Rail Industry Focus


Northern Line extension clears another hurdle

Source: Rail Technology Magazine June/July 2013

Transport for London has now formally lodged its proposals to build and operate an extension of the Northern Line from Kennington to Battersea. Adam Hewitt reports.

South London is one step closer to a possible new Tube extension,” says TfL managing director of planning Michèle Dix, after its application for a Transport and Works Act Order to build the Northern Line extension was formally lodged on April 30, after the last edition of RTM went to press. The proposals include a new Tube station at Battersea Power Station plus one at Wandsworth Road in Nine Elms, cutting travel times into the West End down to around 15 minutes.

As well as the economic and regeneration benefits, the project is designed to cut pressure on Vauxhall station and provide relief to the existing Northern Line south of Kennington. TfL notes that the area at the moment is “in part characterised by poor access to public transport...The Northern Line Extension will contribute to making the area more typical of central London in terms of providing alternatives to car travel.”

Dix’s letter to the transport secretary, Patrick McLoughlin, says: “The proposed order authorises London Underground Limited (LUL) to construct and operate an extension to the Northern line (Charing Cross branch) from Kennington to Battersea, diverging from the existing railway south of Kennington station from a section of track used by terminating trains (known as the Kennington Loop).

“The order also proposes the construction of permanent ventilation and intervention shafts and head houses, temporary shafts and construction tunnels, a terminus station at Battersea Power Station, an intermediate station in the Nine Elms area, the compulsory purchase and temporary use of land, the temporary stopping up of streets, street works and ancillary works.”

The Government has already confirmed a £1bn loan guarantee to fund the scheme, which won general support during its first and second round public consultations. See the panel for a breakdown of the estimated costs by TfL.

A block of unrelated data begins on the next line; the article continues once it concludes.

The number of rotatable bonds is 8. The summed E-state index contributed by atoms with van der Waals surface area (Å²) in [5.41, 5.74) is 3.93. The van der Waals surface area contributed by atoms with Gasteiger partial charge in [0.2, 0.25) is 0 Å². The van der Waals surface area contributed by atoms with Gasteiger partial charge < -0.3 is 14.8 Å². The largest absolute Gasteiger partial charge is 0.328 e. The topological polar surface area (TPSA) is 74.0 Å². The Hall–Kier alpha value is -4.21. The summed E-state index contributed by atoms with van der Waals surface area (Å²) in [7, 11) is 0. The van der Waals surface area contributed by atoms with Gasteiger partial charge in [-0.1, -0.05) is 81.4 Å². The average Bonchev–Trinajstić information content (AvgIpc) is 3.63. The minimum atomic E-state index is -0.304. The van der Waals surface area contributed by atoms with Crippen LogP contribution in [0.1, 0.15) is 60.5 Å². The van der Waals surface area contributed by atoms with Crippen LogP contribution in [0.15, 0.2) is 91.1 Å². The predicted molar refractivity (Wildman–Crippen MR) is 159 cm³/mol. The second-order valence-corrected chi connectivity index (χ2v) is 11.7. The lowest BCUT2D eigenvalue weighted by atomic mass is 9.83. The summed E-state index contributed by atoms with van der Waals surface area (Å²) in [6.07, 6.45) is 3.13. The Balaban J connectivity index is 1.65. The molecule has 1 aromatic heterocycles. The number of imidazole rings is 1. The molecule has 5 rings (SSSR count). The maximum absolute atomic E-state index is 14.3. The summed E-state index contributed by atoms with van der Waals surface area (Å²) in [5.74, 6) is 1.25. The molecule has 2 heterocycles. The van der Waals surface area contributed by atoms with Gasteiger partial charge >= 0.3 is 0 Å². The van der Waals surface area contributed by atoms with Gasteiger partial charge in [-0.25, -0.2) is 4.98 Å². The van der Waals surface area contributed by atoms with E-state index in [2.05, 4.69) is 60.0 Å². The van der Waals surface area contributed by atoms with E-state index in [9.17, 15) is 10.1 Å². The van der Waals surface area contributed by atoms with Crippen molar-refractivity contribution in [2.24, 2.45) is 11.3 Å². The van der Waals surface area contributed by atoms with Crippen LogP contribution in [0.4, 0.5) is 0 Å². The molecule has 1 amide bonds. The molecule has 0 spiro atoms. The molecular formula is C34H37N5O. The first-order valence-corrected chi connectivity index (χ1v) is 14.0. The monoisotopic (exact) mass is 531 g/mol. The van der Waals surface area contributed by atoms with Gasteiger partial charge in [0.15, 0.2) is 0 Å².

Ravi Govindia, leader of Wandsworth Council and co-chair of the Nine Elms Vauxhall Partnership, said: “Bringing the Tube to Battersea has long been the ambition of this council and we are now within touching distance. This project is the key to unlocking Nine Elms on the South Bank’s full potential, restoring the power station and delivering 25,000 new jobs and 16,000 new homes.”

TfL is considering two potential construction approaches for the necessary ground treatment work: either temporary shafts in Radcot Street and Harmsworth Street, each with a small chamber at the bottom to dismantle the TBMs used to dig the tunnels; or gallery tunnels with a diameter of three metres, 10m under the surface, which would be backfilled once the works are complete.

The station at Nine Elms would have two entrances, a ground level ticket hall, two platforms, and step-free access, while the Battersea Power Station Tube station would have a single entrance, a below-ground ticket hall, two platforms and step-free access.

McLoughlin will have to decide whether a public inquiry is required, which would probably be held this autumn if so, with a final decision by autumn 2014.

If approved, building work could start in 2015, with the extension opening in 2019-2020.

Forecasted passenger numbers in the 7am-10am peak

Battersea – Nine Elms: 4,100
Nine Elms – Kennington: 8,200

Kennington – Nine Elms: 6,400
Nine Elms – Battersea: 4,300

TfL said: “Analysis shows that these additional passengers will not significantly affect crowding on the existing Northern line. Whilst there are relatively large increases in passengers northbound and southbound between Kennington and Waterloo, there is relatively modest usage of this section of the Northern line and the increases make better use of available capacity.”

Source: TfL

Estimate of costs

• Surveying, drilling and soil sampling:
• Acquisition of land and rights over land:
• Earthworks (including land reclamation
and landscaping): £319,061
• Fees of professional and other advisers
for the project once authorised:
• Tunnels and bridges: £289,193,582
• Highway works: £2,127,074
• Permanent way or other supporting/
guiding structures: £76,160,566
• Workshops, depots, stations and other
buildings: £285,092,193
• Electrical plant and equipment:
• Signalling and communications:
• Vehicles: £68,378,149
• Alteration, modification and removal of
existing works: £16,811,263

TOTAL: £868,290,056

Source: TfL


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